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Op-ed: Education shows caucus-convention advantages

By Brandon Beckham

First Published Jun 06 2014 04:54 pm • Last Updated Jun 06 2014 04:54 pm

Recently, a group of upper echelon politicians pushed a statewide initiative, Count My Vote, to change Utah’s election process to a format that appeared to be more advantageous for wealthy candidates. CMV spent over $1.2 million to dismantle Utah’s established caucus system and install a direct primary.

As one of the founders of a counter campaign, I witnessed an eye-opening problem: many of those signing the petition not only didn’t understand what they were signing, but also lacked knowledge of the caucus-convention process and how it actually works. Moreover, they truly didn’t comprehend the ramifications of implementing a direct primary.

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There was, however, a positive take-away. Education. We found that when Utahns had the opportunity to learn about the caucus-convention process versus a primary-only path to the ballot, the majority preferred the former. Keep Our Caucus met with the University Student Association at BYU and gave a presentation covering the Caucus System. Their response was sobering. "This seems great, but why did we never know about it?" I didn’t have an answer for them.

I realized that we failed these students. Our state, our schools, our leaders and our political parties failed. These youth were never taught Utah’s election process. How can we expect rising generations to be involved if we are not teaching them the fundamentals?

George Washington said, "A primary object should be the education of our youth in the science of government. In a republic, what species of knowledge can be equally important? And what duty more pressing than communicating it to those who are to be the future guardians of the liberties of the country?"

Just because an idea is three centuries old doesn’t mean it’s obsolete. Utahns should be proud to know the election process we utilize in our state emerged from our Founding Fathers. "Caucus" is purely American. The word and concept originate directly from the Founding Era of our nation.

During early colonial America, Deacon Adams, father of Samuel Adams, was an influential leader in Boston. He convened local political meetings in Boston Harbor, where ship caulkers labored. A caulker’s job was to make ships seaworthy. This was done by working oakum, a material of tarred fibers, into the seams of a ship’s wooden deck or hull to make it watertight. The meetings were consequentially called "Caulker Meetings." Over the years the term morphed into "Caucus."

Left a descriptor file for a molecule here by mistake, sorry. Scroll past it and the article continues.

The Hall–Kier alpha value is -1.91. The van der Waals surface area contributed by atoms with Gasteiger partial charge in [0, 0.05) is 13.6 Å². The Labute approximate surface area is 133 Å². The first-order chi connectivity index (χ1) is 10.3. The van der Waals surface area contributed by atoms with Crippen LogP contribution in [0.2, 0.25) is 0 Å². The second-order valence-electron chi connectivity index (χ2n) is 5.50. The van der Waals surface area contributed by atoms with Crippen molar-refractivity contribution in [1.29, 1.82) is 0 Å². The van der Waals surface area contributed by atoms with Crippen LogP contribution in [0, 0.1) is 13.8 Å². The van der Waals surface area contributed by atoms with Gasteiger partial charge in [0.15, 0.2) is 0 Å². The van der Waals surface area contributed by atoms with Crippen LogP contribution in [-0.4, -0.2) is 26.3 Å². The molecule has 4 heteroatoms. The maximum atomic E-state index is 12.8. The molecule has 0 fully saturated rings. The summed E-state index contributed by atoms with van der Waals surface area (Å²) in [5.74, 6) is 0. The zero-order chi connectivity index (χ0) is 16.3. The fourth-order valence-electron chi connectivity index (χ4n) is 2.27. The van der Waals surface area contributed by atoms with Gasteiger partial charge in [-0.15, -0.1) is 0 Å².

Deacon Adams and Elisha Cooke Jr. founded the Boston Caucus circa 1719. Three additional caucuses formed in the city during the 1760’s. Samuel Adams, like his father, participated in the caucuses and became a great political leader in Massachusetts.

The main objectives of the caucus meetings were to champion the economic and political rights of ordinary citizens. This was accomplished by meeting together, discussing political issues and deciding whom they would actively support for public office.

Adams and other patriots utilized the caucuses to shape Boston Town Meetings to push back on Parliament’s Townshend Acts, to support the Sons of Liberty in opposition to British rule, to organize the Boston Tea Party, and to propel America to independence.


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The principles behind the caucus model haven’t changed since the American Revolution. Rights of all citizens are still paramount today. Self-governance is how a society best maintains rights and freedoms, and Utah’s Caucus System answers that call. Its grassroots process naturally leads to more local representation, which leads to better governance, and results in more freedom and opportunity for everyone.

Although refinements will be necessary, educating future generations about the Caucus System must remain a top priority to ensure its future and Utah’s destiny as a beacon of liberty.

Brandon Beckham is the director of Keep Our Caucus and a member of the Republican State Central Committee residing in Orem.



Copyright 2014 The Salt Lake Tribune. All rights reserved. This material may not be published, broadcast, rewritten or redistributed.

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